Maurice Murphy is an Australian film and television director, producer, writer and actor best known for his work on "The Aunty Jack Show" and his 1980 feature film adaptation of the Australian comic strip Fatty Finn.
Born Maurice Brendan Murphy in 1939 in Sydney, Australia, he grew up inspired by the Abbott and Costello films and Bob Hope and Bing Crosby 'Road' movies. As an adult, he attended one month at Melbourne University before dropping out and working at Victorian Railways. He financed his theatrical pursuits at The Little Theatre in South Yarra by working at the Victorian Railways and working his way up to being a director.
His first big break was in 1967 working as a director on the variety series, "I'm Alright Now," with Reg Livermore. From 1968 to 1971, he worked in England at the BBC and London Weekend Television alongside Ronnie Barker, Tommy Cooper, Harry Corbett and Wendy Craig. He also directed the TV series "Doctor in the House," the fist British comedy series to be bought by American television. In 1968, Murphy directed the six-part series, "Complete and Utter History of Britain," starring Michael Palin and Terry Jones, a satirical look at medieval history resembling "Monty Python's Flying Circus."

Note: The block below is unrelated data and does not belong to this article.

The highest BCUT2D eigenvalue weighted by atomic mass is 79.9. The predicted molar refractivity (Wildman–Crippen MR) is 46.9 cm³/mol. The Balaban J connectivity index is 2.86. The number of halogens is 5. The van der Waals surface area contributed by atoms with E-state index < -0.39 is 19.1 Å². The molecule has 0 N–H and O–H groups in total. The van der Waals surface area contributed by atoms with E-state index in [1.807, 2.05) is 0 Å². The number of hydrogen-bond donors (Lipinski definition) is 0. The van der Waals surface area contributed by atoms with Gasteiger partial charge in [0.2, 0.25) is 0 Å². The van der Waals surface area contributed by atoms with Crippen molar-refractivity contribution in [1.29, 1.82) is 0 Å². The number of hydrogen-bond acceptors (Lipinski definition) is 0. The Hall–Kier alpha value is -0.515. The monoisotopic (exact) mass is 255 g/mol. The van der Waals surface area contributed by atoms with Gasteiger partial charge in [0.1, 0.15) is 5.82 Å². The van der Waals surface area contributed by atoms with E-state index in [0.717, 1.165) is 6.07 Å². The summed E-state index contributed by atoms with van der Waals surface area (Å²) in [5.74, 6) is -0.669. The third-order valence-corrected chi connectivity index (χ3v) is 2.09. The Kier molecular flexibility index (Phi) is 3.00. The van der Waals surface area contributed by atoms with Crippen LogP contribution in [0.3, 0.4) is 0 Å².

Returning to Australia in 1972, Murphy helped create the "The Aunty Jack Show," starring Grahame Bond, Rory O'Donoghue, John Derum and Sandra McGregor, and its spin-off, "The Norman Gunston Show." In 1973, he became Head of Entertainment at the ABC, but he stepped in front of the camera in order to star with Benny Hill in Benny Hill: Down Under playing one of the gangsters in the "Archie's Angels" sketch. Murphy has since written, directed or produced a number of independent feature films. His early works were for children, such as "Fatty Finn" and "Doctors and Nurses." He also created the young adult satirical comedy, "Exchange Lifeguards," starring Julian McMahon, Christopher Atkins and Elliott Gould. He also created wartime film, "15 Amore," starring Lisa Hensley and Steve Bastoni which was awarded the Audience Favourite Feature at the Aspen Filmfest in 1998 and the Crystal Palm Award at the Marco Island Film Festival in 2000. In 2014, he wrote and directed a feature length historical documentary about Queen Elizabeth II, "When the Queen Came to Town."